By Richard Smith
The Surprise City Council has again used surplus funds to check off a long-discussed upgrade to the city’s parks system.
Two weeks previous the city spent $1.2 million total on turf and fencing for Surprise Farms Community Park, eight new pickleball courts and shade canopies for several parks.
March 7, the council unanimously approved a $300,000 expense on constructing a permanent fence around the 8 Acre Park fields just north of Surprise Stadium.
“We all agree that this is something that is long overdue,” Councilman Roland Winters said.
Surprise will build an 8-foot-tall decorative fence that is almost identical in look and height to the fencing around the stadium.
Designs call for six rolling gates, one swing gate and the main gate — a double rolling gate. Annual maintenance is estimated at $8,000.
Councilman Ken Remley said he was initially taken back by the cost and asked how much could be saved with a shorter fence.
“This fence is, in my experience, the most expensive fence that I’ve heard of,” Councilman Remley said.
He also said, however, that the city is lucky no one has been hurt. When told lowering the fence from 8 to 6 feet would shave $15,000-$20,000 off the project, Mr. Remley did not inquire further.
City staff said the park typically has more than a thousand people practicing or playing baseball and flag football most weekends. Soccer is rarely played at 8 Acre because of the tendency of the ball to fly out of the playing field.
Councilman John Williams said he likes the park’s open look but understands the fence is like insurance — you do not buy it because you have been in an accident.
He asked, though, if the budget surplus money spent on this and the other recent projects could have covered one of the bigger ticket items included on the failed 2016 bond election.
“All of these projects have merit. My concern is that we had a prioritized list that went forward for the bond. We haven’t revisited that yet,” Councilman Williams said.
While safety concerns dominated the discussion and the decision to add a fence, maintenance and money also factor in.
Several times, drivers have done a “donut” on the field, forcing replacement of the turf. A fence will also make it easier to close the park for overseeding and routine maintenance.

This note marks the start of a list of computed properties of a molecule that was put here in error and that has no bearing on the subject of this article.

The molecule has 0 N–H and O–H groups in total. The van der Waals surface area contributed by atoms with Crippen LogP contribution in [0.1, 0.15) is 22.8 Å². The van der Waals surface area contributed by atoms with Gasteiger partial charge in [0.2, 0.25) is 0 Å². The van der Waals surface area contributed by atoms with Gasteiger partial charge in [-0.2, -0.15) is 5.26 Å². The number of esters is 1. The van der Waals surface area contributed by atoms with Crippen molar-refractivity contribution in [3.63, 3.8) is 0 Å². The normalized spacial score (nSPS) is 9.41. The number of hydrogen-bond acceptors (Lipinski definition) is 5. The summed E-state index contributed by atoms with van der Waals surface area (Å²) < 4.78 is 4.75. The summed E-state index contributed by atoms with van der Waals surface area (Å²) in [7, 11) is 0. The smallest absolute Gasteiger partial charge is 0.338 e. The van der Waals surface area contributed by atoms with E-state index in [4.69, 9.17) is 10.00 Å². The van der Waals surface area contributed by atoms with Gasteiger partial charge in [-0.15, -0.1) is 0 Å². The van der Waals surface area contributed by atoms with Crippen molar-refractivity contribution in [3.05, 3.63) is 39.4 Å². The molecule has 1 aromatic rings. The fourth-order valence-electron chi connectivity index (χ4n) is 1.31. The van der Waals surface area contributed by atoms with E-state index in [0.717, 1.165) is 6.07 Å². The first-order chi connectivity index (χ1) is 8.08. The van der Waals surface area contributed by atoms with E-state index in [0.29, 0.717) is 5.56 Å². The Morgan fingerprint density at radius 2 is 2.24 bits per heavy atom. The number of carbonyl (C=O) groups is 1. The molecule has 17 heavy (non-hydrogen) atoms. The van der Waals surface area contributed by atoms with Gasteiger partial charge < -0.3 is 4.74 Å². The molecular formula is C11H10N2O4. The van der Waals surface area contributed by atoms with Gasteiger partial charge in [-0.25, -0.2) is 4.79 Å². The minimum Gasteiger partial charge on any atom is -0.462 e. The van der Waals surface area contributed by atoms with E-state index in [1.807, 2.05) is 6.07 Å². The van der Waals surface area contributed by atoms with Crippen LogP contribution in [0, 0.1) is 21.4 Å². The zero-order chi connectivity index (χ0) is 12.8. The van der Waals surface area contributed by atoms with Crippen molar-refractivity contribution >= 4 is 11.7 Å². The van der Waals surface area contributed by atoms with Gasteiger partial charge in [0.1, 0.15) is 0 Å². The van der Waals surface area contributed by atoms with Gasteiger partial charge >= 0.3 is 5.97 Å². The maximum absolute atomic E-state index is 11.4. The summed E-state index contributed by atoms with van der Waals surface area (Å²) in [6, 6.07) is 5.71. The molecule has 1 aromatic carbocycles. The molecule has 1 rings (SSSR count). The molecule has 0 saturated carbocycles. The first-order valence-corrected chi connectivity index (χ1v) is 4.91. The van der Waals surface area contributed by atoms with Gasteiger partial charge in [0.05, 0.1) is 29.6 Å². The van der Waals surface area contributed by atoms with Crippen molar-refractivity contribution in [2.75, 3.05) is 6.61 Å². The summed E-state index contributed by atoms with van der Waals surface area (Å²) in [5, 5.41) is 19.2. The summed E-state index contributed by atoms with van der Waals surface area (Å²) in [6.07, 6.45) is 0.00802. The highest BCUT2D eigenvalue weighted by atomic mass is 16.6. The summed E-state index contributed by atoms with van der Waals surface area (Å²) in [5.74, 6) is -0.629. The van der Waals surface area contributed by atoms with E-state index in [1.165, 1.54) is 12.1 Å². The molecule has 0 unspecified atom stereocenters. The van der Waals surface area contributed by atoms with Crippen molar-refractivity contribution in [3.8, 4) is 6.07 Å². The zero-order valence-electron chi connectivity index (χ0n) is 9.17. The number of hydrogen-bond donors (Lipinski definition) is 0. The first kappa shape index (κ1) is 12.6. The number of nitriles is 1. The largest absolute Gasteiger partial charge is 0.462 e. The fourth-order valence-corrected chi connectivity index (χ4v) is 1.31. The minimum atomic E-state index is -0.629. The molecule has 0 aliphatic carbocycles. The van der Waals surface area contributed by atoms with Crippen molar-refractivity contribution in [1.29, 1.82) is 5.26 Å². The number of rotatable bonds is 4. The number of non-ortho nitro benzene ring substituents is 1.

Also, the park’s size and proximity to the civic center and other attractions make it ideal for hosting additional ticketed events, which could boost Surprise’s tourism revenue.
“I really feel we’ve had some events that we’ve passed on because we couldn’t do tickets,” said Councilman Skip Hall, who brought the agenda item forward.
Longtime CRS advisory committee member Mike Planeta said this item has been on the committee’s wish list for years. As a Phoenix firefighter for nearly three decades, Mr. Planeta has witnessed tragedies and near misses firsthand — both in Surprise and Phoenix.
He still remembers the 4-year-old attending his older brother’s Little League game. The child kept bothering his father, asking him if he could go home and the dad eventually said yes.
“This little guy ran across 51st Avenue just south of Bell Road and was hit by a motor home. I worked on this little guy who was the same age as my son and looked like my son (at the time). The first thing I did when I got to the hospital was to call my wife and ask to talk to my son, Mikey.” Mr. Planeta said. “The last time I came up here and talked about this, the next day I was talking to the gentleman that was the director of the water department about another issue. I went by the 8 acres and a little boy ran across right in front of me chasing his ball with another car behind me and another car coming in the other direction. It’s just a matter of time before something serious happens.”